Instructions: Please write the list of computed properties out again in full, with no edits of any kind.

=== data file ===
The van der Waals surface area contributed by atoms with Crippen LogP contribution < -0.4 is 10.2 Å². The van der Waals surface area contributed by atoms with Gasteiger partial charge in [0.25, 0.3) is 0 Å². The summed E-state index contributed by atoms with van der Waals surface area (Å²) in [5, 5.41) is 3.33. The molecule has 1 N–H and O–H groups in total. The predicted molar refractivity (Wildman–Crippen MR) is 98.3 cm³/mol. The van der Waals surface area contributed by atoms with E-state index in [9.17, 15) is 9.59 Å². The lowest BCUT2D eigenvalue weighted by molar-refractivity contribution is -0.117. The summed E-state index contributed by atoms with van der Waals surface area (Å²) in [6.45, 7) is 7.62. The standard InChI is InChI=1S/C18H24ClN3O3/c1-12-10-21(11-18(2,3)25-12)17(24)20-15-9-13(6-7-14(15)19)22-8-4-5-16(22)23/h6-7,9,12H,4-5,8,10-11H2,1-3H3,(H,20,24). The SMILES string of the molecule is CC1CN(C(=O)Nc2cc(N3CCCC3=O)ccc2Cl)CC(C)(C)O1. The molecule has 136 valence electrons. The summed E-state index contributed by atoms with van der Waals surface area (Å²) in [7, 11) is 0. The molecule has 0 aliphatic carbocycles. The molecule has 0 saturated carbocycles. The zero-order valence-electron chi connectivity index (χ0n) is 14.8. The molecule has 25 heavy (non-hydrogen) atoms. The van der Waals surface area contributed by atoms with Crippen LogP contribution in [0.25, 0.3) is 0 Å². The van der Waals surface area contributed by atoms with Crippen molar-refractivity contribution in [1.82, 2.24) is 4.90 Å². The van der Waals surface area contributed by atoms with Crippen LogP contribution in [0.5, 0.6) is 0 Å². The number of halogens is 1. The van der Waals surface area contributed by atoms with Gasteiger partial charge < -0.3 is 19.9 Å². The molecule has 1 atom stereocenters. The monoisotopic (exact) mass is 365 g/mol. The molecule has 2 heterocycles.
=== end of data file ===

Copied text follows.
The van der Waals surface area contributed by atoms with Crippen LogP contribution < -0.4 is 10.2 Å². The van der Waals surface area contributed by atoms with Gasteiger partial charge in [0.25, 0.3) is 0 Å². The summed E-state index contributed by atoms with van der Waals surface area (Å²) in [5, 5.41) is 3.33. The molecule has 1 N–H and O–H groups in total. The predicted molar refractivity (Wildman–Crippen MR) is 98.3 cm³/mol. The van der Waals surface area contributed by atoms with E-state index in [9.17, 15) is 9.59 Å². The lowest BCUT2D eigenvalue weighted by molar-refractivity contribution is -0.117. The summed E-state index contributed by atoms with van der Waals surface area (Å²) in [6.45, 7) is 7.62. The standard InChI is InChI=1S/C18H24ClN3O3/c1-12-10-21(11-18(2,3)25-12)17(24)20-15-9-13(6-7-14(15)19)22-8-4-5-16(22)23/h6-7,9,12H,4-5,8,10-11H2,1-3H3,(H,20,24). The SMILES string of the molecule is CC1CN(C(=O)Nc2cc(N3CCCC3=O)ccc2Cl)CC(C)(C)O1. The molecule has 136 valence electrons. The summed E-state index contributed by atoms with van der Waals surface area (Å²) in [7, 11) is 0. The molecule has 0 aliphatic carbocycles. The molecule has 0 saturated carbocycles. The zero-order valence-electron chi connectivity index (χ0n) is 14.8. The molecule has 25 heavy (non-hydrogen) atoms. The van der Waals surface area contributed by atoms with Crippen LogP contribution in [0.25, 0.3) is 0 Å². The van der Waals surface area contributed by atoms with Crippen molar-refractivity contribution in [1.82, 2.24) is 4.90 Å². The van der Waals surface area contributed by atoms with Crippen LogP contribution in [0.5, 0.6) is 0 Å². The number of halogens is 1. The van der Waals surface area contributed by atoms with Gasteiger partial charge < -0.3 is 19.9 Å². The molecule has 1 atom stereocenters. The monoisotopic (exact) mass is 365 g/mol. The molecule has 2 heterocycles.